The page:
Congress faces negotiation demand
A trade union alliance against Croke Park II has called for talks with its own negotiators amid further signs of a damaging split.
As the Government hopes to strike a deal to ease repayment costs for the IMF-EU bailout, Congress executives are facing demands to sit down with their own members.
The Alliance of Unions for a No Vote warned it would not be bound by the umbrella trade union body on the controversial pay deal.
Liam Doran, general secretary of the Irish Nurses and Midwives Organisation (INMO), one of the No unions, said it was ironic the alliance met on the day that a former International Monetary Fund mission chief warned austerity is not working.
Mr Doran said: "We have had that very strong admission today from one of the main architects of the austerity programme for this country that it cannot work. It's a pity it took the IMF so long to realise that fact. That is fully consistent with the position Congress has articulated for the last four years and that is one of the things we want to talk to them about and indeed to talk to the Government about."
Ashoka Mody, former IMF chief, said that bondholders - the international money lenders which offers funding for governments and banks - should have borne some of the cost of Ireland's financial meltdown. The alliance believes it represents 100,000 public sector workers.
Brendan Howlin, Minister for Public Expendture and Reform, hit out at unions amid suggestions that a No vote will not mean any consequences.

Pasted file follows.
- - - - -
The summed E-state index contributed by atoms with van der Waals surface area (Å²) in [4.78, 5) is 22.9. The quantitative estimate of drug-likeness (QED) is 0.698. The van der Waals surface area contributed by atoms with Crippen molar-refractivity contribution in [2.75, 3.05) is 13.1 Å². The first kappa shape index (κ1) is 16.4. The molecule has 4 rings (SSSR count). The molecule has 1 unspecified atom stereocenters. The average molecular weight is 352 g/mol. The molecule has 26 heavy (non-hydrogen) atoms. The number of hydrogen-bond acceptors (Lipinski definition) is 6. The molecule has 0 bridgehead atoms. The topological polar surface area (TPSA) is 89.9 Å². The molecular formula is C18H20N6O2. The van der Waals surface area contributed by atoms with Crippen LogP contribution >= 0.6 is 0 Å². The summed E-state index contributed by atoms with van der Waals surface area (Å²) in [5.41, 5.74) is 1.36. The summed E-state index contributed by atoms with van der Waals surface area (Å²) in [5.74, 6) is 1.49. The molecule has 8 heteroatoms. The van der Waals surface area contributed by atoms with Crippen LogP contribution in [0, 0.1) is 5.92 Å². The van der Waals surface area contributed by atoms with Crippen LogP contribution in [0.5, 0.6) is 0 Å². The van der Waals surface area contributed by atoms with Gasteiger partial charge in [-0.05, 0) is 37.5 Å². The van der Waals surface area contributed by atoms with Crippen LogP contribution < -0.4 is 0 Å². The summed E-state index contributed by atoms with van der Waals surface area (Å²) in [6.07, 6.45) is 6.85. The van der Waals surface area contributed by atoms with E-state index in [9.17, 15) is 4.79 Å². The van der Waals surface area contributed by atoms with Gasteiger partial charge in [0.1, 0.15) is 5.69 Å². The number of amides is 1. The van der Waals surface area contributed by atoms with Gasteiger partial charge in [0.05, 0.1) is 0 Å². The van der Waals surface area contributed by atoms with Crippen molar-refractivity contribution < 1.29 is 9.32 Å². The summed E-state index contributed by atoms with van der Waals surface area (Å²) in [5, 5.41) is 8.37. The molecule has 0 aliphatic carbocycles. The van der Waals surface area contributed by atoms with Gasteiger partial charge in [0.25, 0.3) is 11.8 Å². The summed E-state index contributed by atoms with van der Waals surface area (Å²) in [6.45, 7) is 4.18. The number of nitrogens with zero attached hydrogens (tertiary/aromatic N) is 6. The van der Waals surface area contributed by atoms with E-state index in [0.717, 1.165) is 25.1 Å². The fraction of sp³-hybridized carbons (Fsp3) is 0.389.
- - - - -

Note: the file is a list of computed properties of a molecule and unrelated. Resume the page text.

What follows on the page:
He said: "It is simply dishonest to say that there are no consequences arising from a No vote. The reality is that the consequences are real and have wider implications for the Irish economy. The No unions are only offering uncertainty to public servants.
"A Yes vote offers certainty and protection for public servants and a backdrop by which the state can continue its path to recovery. After all, these proposals protect the core pay of 87% of public servants in a fair and balanced set of proposals."
The alliance - including the INMO, the Irish Medical Organisation, the Civil and Public Services Union and Unite - called for talks with Congress after discussing their No stance with representatives from the Association of Secondary Teachers of Ireland, the Teachers Union of Ireland and the Association of Higher Civil and Public Servants. The Irish Federation of University Teachers is also understood to have lent its support.